Two of the most important aspects of of owning a small business is to keep personal spending and business spending separate, and the life line of your business is a healthy cash flow.
Cash-flow management and planning has helped keep my small cleaning business profitable every year since it opened in 2009.
Keeping on top of cash entering and leaving a business is the most basic yet crucial aspect of cash-flow success, but it’s often overlooked by many small businesses owners.
Most business owners wait until the end of the year to find out whether they are making money.There’s one problem though – Waiting until the end of the year is simply not good enough, because fixing problems at the end of the year is simply the wrong way of running a business, and instead problems need to be addressed along the way. And when year end arrives, there’s no worry on whether the business made money, lost it or broke even.
Liquidity is important to maintain the day-to-day operations. Your employees need to be paid, you need to pay your self, and new stock needs to be ordered, and without liquidity it’s a tough stretch.
Here are six common cash-flow errors and a few suggestions on how to avoid or fix them:
1. Not Paying Yourself
Often small business owners forget to pay them selves first, and if we think back to personal finance 101, the first basic aspect is paying your self first. Include a reasonable living wage for yourself in business and cash-flow planning. Planning ahead is essential, and if you go into a personal cash-flow crisis and need to pull cash out of the business, you’ve also created a business cash-flow crisis. That’s why you need to plan accordingly, so that you’re ready at the time of crisis.
2. Mismanaging Credit
How many times have you heard of a small business owner with maxed out credit? I’ve heard and know a few of them personally. They started their business, applied for credit (line of credit or credit-card), and a few months later the credit is maxed out because they went on a shopping spree.
As a small business owner you need to prearrange credit (such as lines of credit or cards) through financial institutions before you need it. You want to be proactive – if your cash flow is tight and you’re experiencing challenges, it will be more difficult for you to go to a bank and get it at the time when you need it the most. If using credit to defer cash outflow, ensure it’s paid back before high interest rates kick in – typically most business credit cards have a 21 day grace period.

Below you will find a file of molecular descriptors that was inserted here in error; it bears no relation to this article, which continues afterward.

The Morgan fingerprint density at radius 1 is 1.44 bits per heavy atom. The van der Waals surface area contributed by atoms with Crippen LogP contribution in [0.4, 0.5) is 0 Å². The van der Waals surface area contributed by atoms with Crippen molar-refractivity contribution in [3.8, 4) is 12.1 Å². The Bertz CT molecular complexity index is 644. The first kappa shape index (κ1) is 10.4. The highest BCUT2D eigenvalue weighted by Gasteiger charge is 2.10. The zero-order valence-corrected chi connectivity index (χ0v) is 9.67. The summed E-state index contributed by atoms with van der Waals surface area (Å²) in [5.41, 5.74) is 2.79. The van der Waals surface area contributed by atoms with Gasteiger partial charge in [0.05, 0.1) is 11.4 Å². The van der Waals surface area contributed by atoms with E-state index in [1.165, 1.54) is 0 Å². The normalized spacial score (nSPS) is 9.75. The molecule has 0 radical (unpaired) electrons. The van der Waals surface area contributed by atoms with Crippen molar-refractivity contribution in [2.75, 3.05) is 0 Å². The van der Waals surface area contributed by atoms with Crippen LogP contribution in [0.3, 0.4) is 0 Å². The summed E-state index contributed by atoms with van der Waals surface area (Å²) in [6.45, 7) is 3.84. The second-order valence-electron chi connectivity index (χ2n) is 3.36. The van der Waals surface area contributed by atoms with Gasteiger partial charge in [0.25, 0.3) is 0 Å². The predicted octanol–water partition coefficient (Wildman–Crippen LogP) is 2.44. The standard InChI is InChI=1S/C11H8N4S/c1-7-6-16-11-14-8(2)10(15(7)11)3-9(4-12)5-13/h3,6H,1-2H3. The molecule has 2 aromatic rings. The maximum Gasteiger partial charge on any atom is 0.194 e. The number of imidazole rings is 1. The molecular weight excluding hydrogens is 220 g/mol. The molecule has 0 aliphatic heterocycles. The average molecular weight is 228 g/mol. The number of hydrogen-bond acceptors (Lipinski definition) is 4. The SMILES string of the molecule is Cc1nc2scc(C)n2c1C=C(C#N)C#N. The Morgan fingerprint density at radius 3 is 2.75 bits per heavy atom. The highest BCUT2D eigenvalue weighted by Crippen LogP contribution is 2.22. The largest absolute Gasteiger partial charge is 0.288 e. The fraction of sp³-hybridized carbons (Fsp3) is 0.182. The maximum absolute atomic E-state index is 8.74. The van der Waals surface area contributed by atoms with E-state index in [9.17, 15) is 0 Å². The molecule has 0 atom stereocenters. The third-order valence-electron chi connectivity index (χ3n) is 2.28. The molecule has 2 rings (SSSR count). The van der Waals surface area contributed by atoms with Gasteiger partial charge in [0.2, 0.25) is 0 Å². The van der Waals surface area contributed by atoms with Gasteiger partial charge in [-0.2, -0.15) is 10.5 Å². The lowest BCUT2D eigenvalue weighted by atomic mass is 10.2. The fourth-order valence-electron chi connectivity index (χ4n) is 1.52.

Finally, please please please don’t make personal purchases with your business credit. Keep business and personal expenses separate or you’ll end up upside-down with personal and business debt.
3. No Reliable Cash Flow or Tracking System
Use special accounting software and online interactive tools that can help in cash-flow tracking and forecasting (i.e., what is likely to happen to a business over a day, month or year). For receivables, for instance, programs and online tools can send electronic invoices to clients with a link to a portal where bills can be paid online. If you have a company’s accountant, he or she should be providing the owner with information regularly. No information means no cash-flow management.
4. Neglecting the Bills
Just as much as you enjoy getting paid on time, so does everybody else. So, pay your taxes, suppliers, utilities and other bills on time to avoid interest charges and a bad reputation in the industry. Every supplier is different with their terms, some will give you 15 days, others 7 days, and some (very few these days) will give you 30 day terms. Use online programs to keep tabs for you on the due dates or possibly even setup pending payments.
Many companies are offering early-payment discounts, and why isn’t it worth while to get 5-10% knocked off your invoice for paying on time. If you can’t make a payment on time, have that conversation with vendors and let them know your situation, you’ll be amazed at how receptive people are to honesty, and making alternate arrangements.
5. Stagnant Growth
If your company is experiencing significant sales or expansion, update your cash-flow plan and projections to take the implications of growth into account. Businesses find cash flow comes under the biggest demand in rapid growth situations, which means you have to start funding more inventory, more receivables, higher expense levels. Experts say rapidly growing businesses can also benefit from hiring a special adviser, such as a chartered accountant, to aid in growth planning.
Being a small business owner online and offline requires tremendous planning, and money management. One aspect that always stuck with me was to keep my personal and business purchases separate. If you do this, you’re already half way there, and for those of you still trying to become effective at this, starting doing so now before it’s too late.
What were some of you money management mistakes? How did you handle them?
Photo Credit (kenfagerdotcom)